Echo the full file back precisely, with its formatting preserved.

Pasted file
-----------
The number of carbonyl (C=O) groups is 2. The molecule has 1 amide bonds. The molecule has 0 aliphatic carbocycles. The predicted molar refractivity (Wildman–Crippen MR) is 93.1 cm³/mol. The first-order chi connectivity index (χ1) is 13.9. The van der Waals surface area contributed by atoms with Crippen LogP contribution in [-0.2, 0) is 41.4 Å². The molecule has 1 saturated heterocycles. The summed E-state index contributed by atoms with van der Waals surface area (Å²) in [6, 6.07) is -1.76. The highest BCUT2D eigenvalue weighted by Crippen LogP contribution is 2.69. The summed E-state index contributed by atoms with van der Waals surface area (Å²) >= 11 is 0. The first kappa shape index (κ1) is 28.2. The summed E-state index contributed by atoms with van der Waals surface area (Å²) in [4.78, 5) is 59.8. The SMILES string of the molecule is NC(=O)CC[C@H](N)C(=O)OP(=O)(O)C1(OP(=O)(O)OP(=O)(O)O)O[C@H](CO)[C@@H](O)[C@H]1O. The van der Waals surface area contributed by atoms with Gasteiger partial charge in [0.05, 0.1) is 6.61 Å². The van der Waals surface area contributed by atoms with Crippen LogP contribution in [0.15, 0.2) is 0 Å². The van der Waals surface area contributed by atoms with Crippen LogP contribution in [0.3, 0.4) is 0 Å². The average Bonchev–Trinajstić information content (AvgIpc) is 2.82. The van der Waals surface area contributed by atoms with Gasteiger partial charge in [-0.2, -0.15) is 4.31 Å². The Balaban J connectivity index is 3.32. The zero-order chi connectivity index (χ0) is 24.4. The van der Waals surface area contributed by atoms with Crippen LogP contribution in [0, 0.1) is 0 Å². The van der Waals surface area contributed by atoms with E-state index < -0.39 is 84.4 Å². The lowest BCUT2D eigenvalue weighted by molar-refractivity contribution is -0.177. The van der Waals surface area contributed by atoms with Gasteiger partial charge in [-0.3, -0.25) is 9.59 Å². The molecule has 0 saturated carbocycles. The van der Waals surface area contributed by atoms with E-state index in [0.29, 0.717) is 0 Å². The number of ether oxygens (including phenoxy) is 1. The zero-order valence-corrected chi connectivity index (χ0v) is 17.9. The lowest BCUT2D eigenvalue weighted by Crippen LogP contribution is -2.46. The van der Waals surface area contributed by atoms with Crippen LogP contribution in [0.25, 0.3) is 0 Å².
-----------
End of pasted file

The number of carbonyl (C=O) groups is 2. The molecule has 1 amide bonds. The molecule has 0 aliphatic carbocycles. The predicted molar refractivity (Wildman–Crippen MR) is 93.1 cm³/mol. The first-order chi connectivity index (χ1) is 13.9. The van der Waals surface area contributed by atoms with Crippen LogP contribution in [-0.2, 0) is 41.4 Å². The molecule has 1 saturated heterocycles. The summed E-state index contributed by atoms with van der Waals surface area (Å²) in [6, 6.07) is -1.76. The highest BCUT2D eigenvalue weighted by Crippen LogP contribution is 2.69. The summed E-state index contributed by atoms with van der Waals surface area (Å²) >= 11 is 0. The first kappa shape index (κ1) is 28.2. The summed E-state index contributed by atoms with van der Waals surface area (Å²) in [4.78, 5) is 59.8. The SMILES string of the molecule is NC(=O)CC[C@H](N)C(=O)OP(=O)(O)C1(OP(=O)(O)OP(=O)(O)O)O[C@H](CO)[C@@H](O)[C@H]1O. The van der Waals surface area contributed by atoms with Gasteiger partial charge in [0.05, 0.1) is 6.61 Å². The van der Waals surface area contributed by atoms with Crippen LogP contribution in [0.15, 0.2) is 0 Å². The van der Waals surface area contributed by atoms with Crippen LogP contribution in [0.3, 0.4) is 0 Å². The average Bonchev–Trinajstić information content (AvgIpc) is 2.82. The van der Waals surface area contributed by atoms with Gasteiger partial charge in [-0.2, -0.15) is 4.31 Å². The Balaban J connectivity index is 3.32. The zero-order chi connectivity index (χ0) is 24.4. The van der Waals surface area contributed by atoms with Crippen LogP contribution in [0, 0.1) is 0 Å². The van der Waals surface area contributed by atoms with E-state index < -0.39 is 84.4 Å². The lowest BCUT2D eigenvalue weighted by molar-refractivity contribution is -0.177. The van der Waals surface area contributed by atoms with Gasteiger partial charge in [-0.3, -0.25) is 9.59 Å². The molecule has 0 saturated carbocycles. The van der Waals surface area contributed by atoms with E-state index in [0.29, 0.717) is 0 Å². The number of ether oxygens (including phenoxy) is 1. The zero-order valence-corrected chi connectivity index (χ0v) is 17.9. The lowest BCUT2D eigenvalue weighted by Crippen LogP contribution is -2.46. The van der Waals surface area contributed by atoms with Crippen LogP contribution in [0.25, 0.3) is 0 Å².